Review | Asteroid City | 2023

Jake Ryan as "Woodrow", Jason Schwartzman as "Augie Steenbeck" and Tom Hanks as "Stanley Zak" in writer/director Wes Anderson's ASTEROID CITY, a Focus Features release. Courtesy of Pop. 87 Productions/Focus Features

There's something inherently refreshing about watching a movie with actual color in the midst of an ongoing Hollywood trend of releasing movies that look like they were filmed through a layer of mud on the camera lens, because the vibrant colors of Wes Anderson's Asteroid City with their washed-out blue tint feel almost revelatory. 

If anything, the oversaturated color palate forms a kind of counterpoint to one of Anderson's most muted works, a kind of wistful fable about a group of emotionally distant and wounded people who converge on a tiny desert town in the 1950s for a Junior Stargazer convention, where a fateful encounter with an alien (Jeff Goldblum) will reframe their lives in unexpected ways. 

The film is framed as a play within a TV show within a movie, in which Brian Cranston hosts a behind-the-scenes program about a group of actors putting on a new play by famed playwright Conrad Earp (Edward Norton) about a fictional Western town called Asteroid City, a desolate place whose only claim to fame is a small meteorite crater. Nothing else much happens here, other than the occasional high speed chase or atomic bomb test, so when grieving father Augie Steenbeck (Jason Schwartzman) arrives with his four children in tow, the desolate surroundings seem to reflect his emotional state. 

Disaffected loners are certainly an Anderson speciality, but in Asteroid City he seems to take that sense of emotional alienation to the next level. It is, perhaps, one of his most insular works, but in its own way, it's also one of his most immediately relatable. The film is ultimately about a group of people bonded by the shared trauma of quarantine, their sense of grief and loneliness from prior loss suddenly feeling more manageable in the face of cataclysmic, life altering events. It certainly has that trademark Anderson wit, but everything seems more dialed back and reflective here. Even Alexandre Desplat's score is relegated to some subtle twinkling that slowly reveals the magic of human connection that the characters uncover.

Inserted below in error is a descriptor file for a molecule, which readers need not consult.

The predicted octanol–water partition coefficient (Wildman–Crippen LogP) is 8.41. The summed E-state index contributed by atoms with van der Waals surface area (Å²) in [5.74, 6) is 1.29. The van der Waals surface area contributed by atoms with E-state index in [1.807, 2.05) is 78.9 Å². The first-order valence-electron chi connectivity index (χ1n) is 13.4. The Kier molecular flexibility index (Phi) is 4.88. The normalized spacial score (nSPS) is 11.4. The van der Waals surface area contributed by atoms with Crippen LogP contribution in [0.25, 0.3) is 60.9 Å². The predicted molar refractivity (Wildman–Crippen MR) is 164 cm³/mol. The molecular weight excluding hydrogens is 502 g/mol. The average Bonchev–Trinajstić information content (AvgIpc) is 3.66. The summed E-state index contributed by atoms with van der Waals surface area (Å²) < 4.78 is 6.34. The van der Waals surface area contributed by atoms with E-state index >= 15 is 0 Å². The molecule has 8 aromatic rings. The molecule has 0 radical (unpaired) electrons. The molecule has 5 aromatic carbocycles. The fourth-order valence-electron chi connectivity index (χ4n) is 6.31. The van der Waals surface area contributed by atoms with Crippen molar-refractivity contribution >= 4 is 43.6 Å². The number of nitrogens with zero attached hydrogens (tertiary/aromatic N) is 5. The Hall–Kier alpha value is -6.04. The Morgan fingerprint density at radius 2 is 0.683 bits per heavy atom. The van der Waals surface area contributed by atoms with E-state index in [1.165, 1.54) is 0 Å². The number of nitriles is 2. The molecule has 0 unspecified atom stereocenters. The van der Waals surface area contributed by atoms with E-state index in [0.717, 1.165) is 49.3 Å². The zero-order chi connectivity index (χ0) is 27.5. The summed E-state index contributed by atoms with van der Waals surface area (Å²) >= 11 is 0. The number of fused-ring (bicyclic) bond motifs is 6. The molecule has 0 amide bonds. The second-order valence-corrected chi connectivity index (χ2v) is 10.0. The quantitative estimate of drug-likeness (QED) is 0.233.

Filmed through so many layers of meta textual artifice, the emotions of Asteroid City may feel a little too distant and opaque for some. But Anderson's tightly controlled snow globe aesthetic is vital to the world his characters inhabit, and there's something deeply cathartic about watching them navigate those layers in order to find nuggets of emotional truths about themselves and each other. It's a lovely, warm, heartfelt work that won't likely win over any converts to those who find Anderson's style anathema, but for those who don't, Asteroid City feels like a balm for a wounded heart.

GRADE - ★★★½ (out of four)

ASTEROID CITY | Directed by Wes Anderson | Stars Jason Schwartzman, Scarlett Johansson, Tom Hanks, Jake Ryan, Jeffrey Wright, Tilda Swinton, Bryan Cranston, Edward Norton, Adrien Brody, Liev Schreiber, Hope Davis, Stephen Park, Rupert Friend, Maya Hawke, Steve Carell, Matt Dillon, Hong Chau, Willem Dafoe, Margot Robbie, Jeff Goldblum | Rated PG-13 for brief graphic nudity, smoking and some suggestive material | Now playing in theaters everywhere.


Popular Posts